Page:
The current favourite game played by agronomists and growers is “Beat my Rainfall”. All we need is Bruce Forsyth to host and we have a new game show. In short, there has not been a lot of rain in the south and east of the country. Crops are very short and currently growers might be able to harvest enough straw to knit a jumper with.
If not critical already, June’s rainfall will be make or break crops. With soil moisture deficits commonly over 110mm, grain fill will be solely reliant on rainfall. An inch of rain at flowering could be worth an additional 2.5 t/ha for cereals. Sunday is the village Gala, so expect the drought to end then.
Not only are the cereals very short, they are also very open and weeds are recovering from earlier spring sprays. This coupled with the late germinating ones means pre-harvest desiccation could be widespread this season.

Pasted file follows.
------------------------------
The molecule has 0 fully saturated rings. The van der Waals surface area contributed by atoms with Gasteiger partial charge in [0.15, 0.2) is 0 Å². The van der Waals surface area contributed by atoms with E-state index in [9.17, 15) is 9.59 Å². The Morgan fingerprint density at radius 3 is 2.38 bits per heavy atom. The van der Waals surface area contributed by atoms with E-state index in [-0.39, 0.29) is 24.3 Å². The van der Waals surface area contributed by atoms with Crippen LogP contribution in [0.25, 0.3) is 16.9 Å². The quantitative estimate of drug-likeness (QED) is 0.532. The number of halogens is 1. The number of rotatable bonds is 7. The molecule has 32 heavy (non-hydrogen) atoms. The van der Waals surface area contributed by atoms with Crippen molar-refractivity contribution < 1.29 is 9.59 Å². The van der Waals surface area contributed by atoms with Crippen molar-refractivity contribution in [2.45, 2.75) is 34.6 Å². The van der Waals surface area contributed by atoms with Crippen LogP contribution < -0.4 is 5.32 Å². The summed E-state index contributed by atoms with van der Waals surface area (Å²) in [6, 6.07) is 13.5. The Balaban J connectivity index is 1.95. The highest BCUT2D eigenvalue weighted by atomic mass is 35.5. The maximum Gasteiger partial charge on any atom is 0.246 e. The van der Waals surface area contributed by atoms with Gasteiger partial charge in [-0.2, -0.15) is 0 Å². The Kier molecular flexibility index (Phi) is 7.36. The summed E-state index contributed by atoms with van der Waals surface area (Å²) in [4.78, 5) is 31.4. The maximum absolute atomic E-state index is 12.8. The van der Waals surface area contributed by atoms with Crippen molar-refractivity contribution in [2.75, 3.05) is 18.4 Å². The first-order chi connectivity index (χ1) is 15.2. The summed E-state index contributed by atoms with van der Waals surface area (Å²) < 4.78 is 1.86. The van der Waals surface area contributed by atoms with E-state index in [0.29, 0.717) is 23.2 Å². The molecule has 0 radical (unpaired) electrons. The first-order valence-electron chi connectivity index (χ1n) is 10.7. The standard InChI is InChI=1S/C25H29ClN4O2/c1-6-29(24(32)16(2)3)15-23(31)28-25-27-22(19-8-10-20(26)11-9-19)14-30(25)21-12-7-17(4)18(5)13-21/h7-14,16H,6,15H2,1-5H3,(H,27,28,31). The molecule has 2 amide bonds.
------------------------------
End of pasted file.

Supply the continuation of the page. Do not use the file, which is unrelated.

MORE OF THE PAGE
However, autumn weed control treatments have generally worked very well and areas of “strategic” misses are now very evident. Not all crops are disaster areas and early-drilled cereals on moisture retentive “fit” land still look promising.
I seem to be walking against the flow when I don’t see a huge area of cereals justifying the new SDHI products. With little disease present and no significant rainfall in the near future I’m afraid most will remain with tried and trusted products.
Having spent a fortune on many oilseed rape crops controlling diseases, which I am sure this year will be phantom events, I have some good looking early-drilled crops. Unfortunately, there are more than a few backward and poor crops.
Pod abortion is very common in these and certain varieties are cited as being particularly prone. From my personal experience, it is common on many varieties and the main trigger factor appears to be stress. Late drillings and vermin damaged areas are the worst affected.